Who owns staff emails?

In most organisations there exists a policy about what’s acceptable and what’s not regarding the use of the employers’ technology for personal purposes.

Generally, relying to a large extent on goodwill and reasonableness on both sides, the lines of such policies are becoming more and more blurred, particularly as more and more employees are starting to use their own mobile devices to communicate for work whilst on the move.  Monitoring the outcome of these types of policy is normally done on a global, trend basis rather than on individual usage.  However, most employers reserve the right to investigate an employee who they believe may be abusing the technology provided to them to do their job.

All of that said, the personal use of technology is only one side of the equation.  A recent hearing in front of Mr Justice Edwards-Stuart in respect of Fairstar Heavy Transport NV has brought a whole new angle to the issue of who owns emails.  In this case the high court judge, Mr Justice Edwards-Stuart, was asked to conclude whether or not businesses could be said to have an “enforceable proprietary claim” over the content of emails held by staff.

The case, which came about because Fairstar, the employer, had won a court order preventing an employee from deleting certain emails which he had received from the company’s servers.  The employee, who was effectively contracted to work for Fairstar by another company, had, in the course of his work, agreed a contract with a Chinese client that subsequently gave rise to a dispute between Fairstar and the client.  Fairstar had argued that in order to resolve the issue that they needed access to the employee’s emails.  They did this on the basis that it was their policy to delete emails which had been forwarded to the employee.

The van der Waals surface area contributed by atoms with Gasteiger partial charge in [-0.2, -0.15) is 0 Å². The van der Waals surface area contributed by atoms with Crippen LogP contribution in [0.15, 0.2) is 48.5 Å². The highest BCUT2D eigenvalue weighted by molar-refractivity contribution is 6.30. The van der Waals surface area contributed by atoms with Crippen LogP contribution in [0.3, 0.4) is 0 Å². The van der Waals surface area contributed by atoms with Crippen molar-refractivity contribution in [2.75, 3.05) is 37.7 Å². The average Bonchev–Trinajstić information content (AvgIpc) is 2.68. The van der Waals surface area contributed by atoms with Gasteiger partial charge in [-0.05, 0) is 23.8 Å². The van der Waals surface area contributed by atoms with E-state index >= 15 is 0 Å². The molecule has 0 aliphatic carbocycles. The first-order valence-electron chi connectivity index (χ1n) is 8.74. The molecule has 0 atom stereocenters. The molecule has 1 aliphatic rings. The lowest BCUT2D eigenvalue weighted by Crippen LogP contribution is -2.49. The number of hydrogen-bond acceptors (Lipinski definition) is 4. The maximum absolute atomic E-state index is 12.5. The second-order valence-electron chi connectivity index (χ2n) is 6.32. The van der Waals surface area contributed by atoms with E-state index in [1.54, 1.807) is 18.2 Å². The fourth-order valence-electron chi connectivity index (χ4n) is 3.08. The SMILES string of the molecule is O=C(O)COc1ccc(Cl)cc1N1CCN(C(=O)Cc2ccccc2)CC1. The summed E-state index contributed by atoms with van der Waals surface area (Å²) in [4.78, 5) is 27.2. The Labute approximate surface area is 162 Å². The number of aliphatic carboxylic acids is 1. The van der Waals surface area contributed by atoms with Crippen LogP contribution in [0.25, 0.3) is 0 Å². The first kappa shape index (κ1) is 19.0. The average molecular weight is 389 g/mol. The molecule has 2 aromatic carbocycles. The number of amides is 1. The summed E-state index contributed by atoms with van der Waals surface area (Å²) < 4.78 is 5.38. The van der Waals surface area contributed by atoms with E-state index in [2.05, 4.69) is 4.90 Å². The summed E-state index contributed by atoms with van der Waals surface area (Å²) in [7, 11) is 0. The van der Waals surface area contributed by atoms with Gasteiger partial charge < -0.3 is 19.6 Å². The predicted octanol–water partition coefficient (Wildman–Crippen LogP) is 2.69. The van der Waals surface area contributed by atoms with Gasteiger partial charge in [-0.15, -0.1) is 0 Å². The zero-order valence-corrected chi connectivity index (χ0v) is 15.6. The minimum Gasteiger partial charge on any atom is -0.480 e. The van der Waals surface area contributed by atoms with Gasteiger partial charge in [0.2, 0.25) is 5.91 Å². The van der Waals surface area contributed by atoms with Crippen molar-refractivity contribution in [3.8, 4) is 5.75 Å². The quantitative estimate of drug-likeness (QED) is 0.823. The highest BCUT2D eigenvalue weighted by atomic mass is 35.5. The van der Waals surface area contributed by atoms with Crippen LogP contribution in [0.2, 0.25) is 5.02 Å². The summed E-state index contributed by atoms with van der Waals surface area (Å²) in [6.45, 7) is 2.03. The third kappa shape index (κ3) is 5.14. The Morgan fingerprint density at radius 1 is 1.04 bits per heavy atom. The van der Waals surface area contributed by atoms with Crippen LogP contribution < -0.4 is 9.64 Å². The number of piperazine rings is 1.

In this particular case, Mr Justice Edwards-Stuart ruled that Fairstar had no right over the ownership of the email content and rejected their request to instruct an independent inspection of the employee’s emails.

The wider reaching impact of this case is that this judge ruled that businesses couldn’t be said to have an “enforceable proprietary claim” over staff emails unless:

  1. The content can be considered to be confidential information belonging to a business;
  2. Copyright subsists in the content that belongs to a business;
  3. That business has a contractual right of ownership over the content.

This case seems to throw into question some of the existing assumptions about the ownership of emails and the use of technology in the workplace.  On the basis that neither sender nor recipient appears to have exclusive ownership over the content of emails in the workplace, it falls on you, the employer to make sure your ‘t’s’ are crossed and your ‘i’s’ are dotted when it comes to any possible disputes.  What this would appear to mean from a business point of view is that any emails which are sent to employees or sub-contractors, which may be relied on as future evidence of activity or agreements should be retained on your servers so you can call on them if needs be.  While the practicalities of this may pose certain logistical issues at the outset, it would certainly appear to be an investment worth making.

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